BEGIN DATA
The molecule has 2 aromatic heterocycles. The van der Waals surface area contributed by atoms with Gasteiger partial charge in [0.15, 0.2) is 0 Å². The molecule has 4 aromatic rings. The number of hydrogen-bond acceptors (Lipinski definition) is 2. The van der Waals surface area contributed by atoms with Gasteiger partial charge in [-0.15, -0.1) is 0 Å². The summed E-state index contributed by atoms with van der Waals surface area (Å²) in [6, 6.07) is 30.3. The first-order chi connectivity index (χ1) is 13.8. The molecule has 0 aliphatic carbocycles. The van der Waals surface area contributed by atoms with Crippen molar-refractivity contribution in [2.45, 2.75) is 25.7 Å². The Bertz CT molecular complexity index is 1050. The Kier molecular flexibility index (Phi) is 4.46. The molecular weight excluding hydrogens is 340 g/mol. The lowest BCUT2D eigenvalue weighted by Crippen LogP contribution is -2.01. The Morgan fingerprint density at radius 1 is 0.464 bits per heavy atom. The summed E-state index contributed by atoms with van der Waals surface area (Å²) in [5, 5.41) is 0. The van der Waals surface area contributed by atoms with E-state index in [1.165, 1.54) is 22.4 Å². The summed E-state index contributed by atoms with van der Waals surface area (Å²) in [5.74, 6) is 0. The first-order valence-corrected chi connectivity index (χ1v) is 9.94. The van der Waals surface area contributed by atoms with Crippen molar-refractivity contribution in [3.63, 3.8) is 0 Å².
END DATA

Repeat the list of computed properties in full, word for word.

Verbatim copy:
The molecule has 2 aromatic heterocycles. The van der Waals surface area contributed by atoms with Gasteiger partial charge in [0.15, 0.2) is 0 Å². The molecule has 4 aromatic rings. The number of hydrogen-bond acceptors (Lipinski definition) is 2. The van der Waals surface area contributed by atoms with Gasteiger partial charge in [-0.15, -0.1) is 0 Å². The summed E-state index contributed by atoms with van der Waals surface area (Å²) in [6, 6.07) is 30.3. The first-order chi connectivity index (χ1) is 13.8. The molecule has 0 aliphatic carbocycles. The van der Waals surface area contributed by atoms with Crippen molar-refractivity contribution in [2.45, 2.75) is 25.7 Å². The Bertz CT molecular complexity index is 1050. The Kier molecular flexibility index (Phi) is 4.46. The molecular weight excluding hydrogens is 340 g/mol. The lowest BCUT2D eigenvalue weighted by Crippen LogP contribution is -2.01. The Morgan fingerprint density at radius 1 is 0.464 bits per heavy atom. The summed E-state index contributed by atoms with van der Waals surface area (Å²) in [5, 5.41) is 0. The van der Waals surface area contributed by atoms with E-state index in [1.165, 1.54) is 22.4 Å². The summed E-state index contributed by atoms with van der Waals surface area (Å²) in [5.74, 6) is 0. The first-order valence-corrected chi connectivity index (χ1v) is 9.94. The van der Waals surface area contributed by atoms with Crippen molar-refractivity contribution in [3.63, 3.8) is 0 Å².